As reported in our update of 17 January 2016, the lifting of EU sanctions following Implementation Day is expected to trigger a substantial increase in trade between western companies and their Iranian counterparts.
In a move which demonstrates the enthusiasm for improved trade relations between the UK and Iran, on 20 January 2016, the UK government appointed Lord Lamont, the chairman of the British Iranian Chamber of Commerce, as the Prime Minister's Trade Envoy for Iran. On the announcement of his appointment, Lord Lamont said "this is an exciting time in deepening the economic relations between the two countries….there are huge opportunities in commerce and trade for both countries." This sentiment is echoed by the government's new official guidance on trade with Iran which states "there is a positive outlook for UK-Iran trade relations and the UK Government fully supports expanding our trade relationship with Iran".
While much of the focus in recent months has been on the impact that the lifting of sanctions will have on the oil and gas sector, the impact will be no less significant in other sectors including agriculture, pharmaceuticals and metals. In fact, these industries may feel the benefit of the lifting of sanctions more quickly because of the relative development of the necessary infrastructure in Iran and a strong desire by Iran to diversity its economy.
The UK government has said that it expects EU trade with Iran to quadruple, from its current level of $8billion, in the next 2 years. UK Export Finance is now supporting UK business that wish to export to Iran which should provide comfort and practical assistance. As of 18 January 2015, UKEF noted that it had already "identified potential opportunities in a number of sectors, including oil and gas, infrastructure and machinery."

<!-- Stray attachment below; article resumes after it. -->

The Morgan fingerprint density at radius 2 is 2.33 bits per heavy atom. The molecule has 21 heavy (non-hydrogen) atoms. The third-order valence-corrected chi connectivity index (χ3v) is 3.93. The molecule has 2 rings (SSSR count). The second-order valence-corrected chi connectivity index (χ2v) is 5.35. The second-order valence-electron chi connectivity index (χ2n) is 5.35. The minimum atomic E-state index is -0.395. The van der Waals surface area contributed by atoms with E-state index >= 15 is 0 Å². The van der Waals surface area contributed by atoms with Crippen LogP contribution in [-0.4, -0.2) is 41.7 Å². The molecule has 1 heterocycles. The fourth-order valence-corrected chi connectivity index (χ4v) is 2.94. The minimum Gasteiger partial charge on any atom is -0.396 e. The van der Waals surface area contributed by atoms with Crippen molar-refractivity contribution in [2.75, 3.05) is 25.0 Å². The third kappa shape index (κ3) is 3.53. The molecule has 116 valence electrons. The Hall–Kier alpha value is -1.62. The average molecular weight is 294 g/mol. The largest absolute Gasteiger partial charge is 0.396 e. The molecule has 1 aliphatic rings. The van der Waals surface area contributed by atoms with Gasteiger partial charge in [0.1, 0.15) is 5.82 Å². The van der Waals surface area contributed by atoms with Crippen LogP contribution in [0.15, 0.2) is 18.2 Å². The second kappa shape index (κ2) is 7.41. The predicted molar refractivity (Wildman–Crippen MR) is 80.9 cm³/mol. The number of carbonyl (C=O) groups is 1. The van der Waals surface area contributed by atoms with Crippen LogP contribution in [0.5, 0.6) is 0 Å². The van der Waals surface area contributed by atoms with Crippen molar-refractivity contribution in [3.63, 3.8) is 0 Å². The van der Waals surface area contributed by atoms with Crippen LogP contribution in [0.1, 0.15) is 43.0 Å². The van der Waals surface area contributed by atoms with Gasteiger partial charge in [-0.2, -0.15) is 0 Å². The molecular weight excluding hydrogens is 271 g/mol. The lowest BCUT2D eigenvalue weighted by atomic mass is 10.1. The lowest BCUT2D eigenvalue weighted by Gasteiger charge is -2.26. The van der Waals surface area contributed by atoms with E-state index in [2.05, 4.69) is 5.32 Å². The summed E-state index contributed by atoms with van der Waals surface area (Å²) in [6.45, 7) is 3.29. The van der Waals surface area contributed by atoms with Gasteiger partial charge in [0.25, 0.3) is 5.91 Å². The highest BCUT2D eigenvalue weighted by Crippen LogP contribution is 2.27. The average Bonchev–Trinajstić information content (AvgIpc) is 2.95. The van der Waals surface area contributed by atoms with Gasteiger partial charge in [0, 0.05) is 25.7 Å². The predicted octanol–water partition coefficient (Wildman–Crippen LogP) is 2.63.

There remain practical hurdles to any trade deals with Iranian counterparts. Due diligence is a key issue and is vital to any trade deals with Iranian counterparts, as while the vast majority of the EU sanctions have been lifted, asset freezes remain in place for certain entities/persons, including the Iranian Revolutionary Guard which has widespread commercial interests. Companies need to make sure that any trade deals will not, directly or indirectly, benefit any designated person. In addition, parts of the banking sector, at least, are expected to take some time to be in a position to facilitate such transactions.
It will take time for Iran and the UK, and Iranian and UK companies, to rebuild relations and trust following years of sanctions and trade embargos and care must be taken when entering into trade deals with Iran to ensure compliance with the remaining sanctions and broader regulatory issues (including anti-bribery and corruption), however, undoubtedly the lifting of sanctions on Implementation Day presents many opportunities for trade with Iran.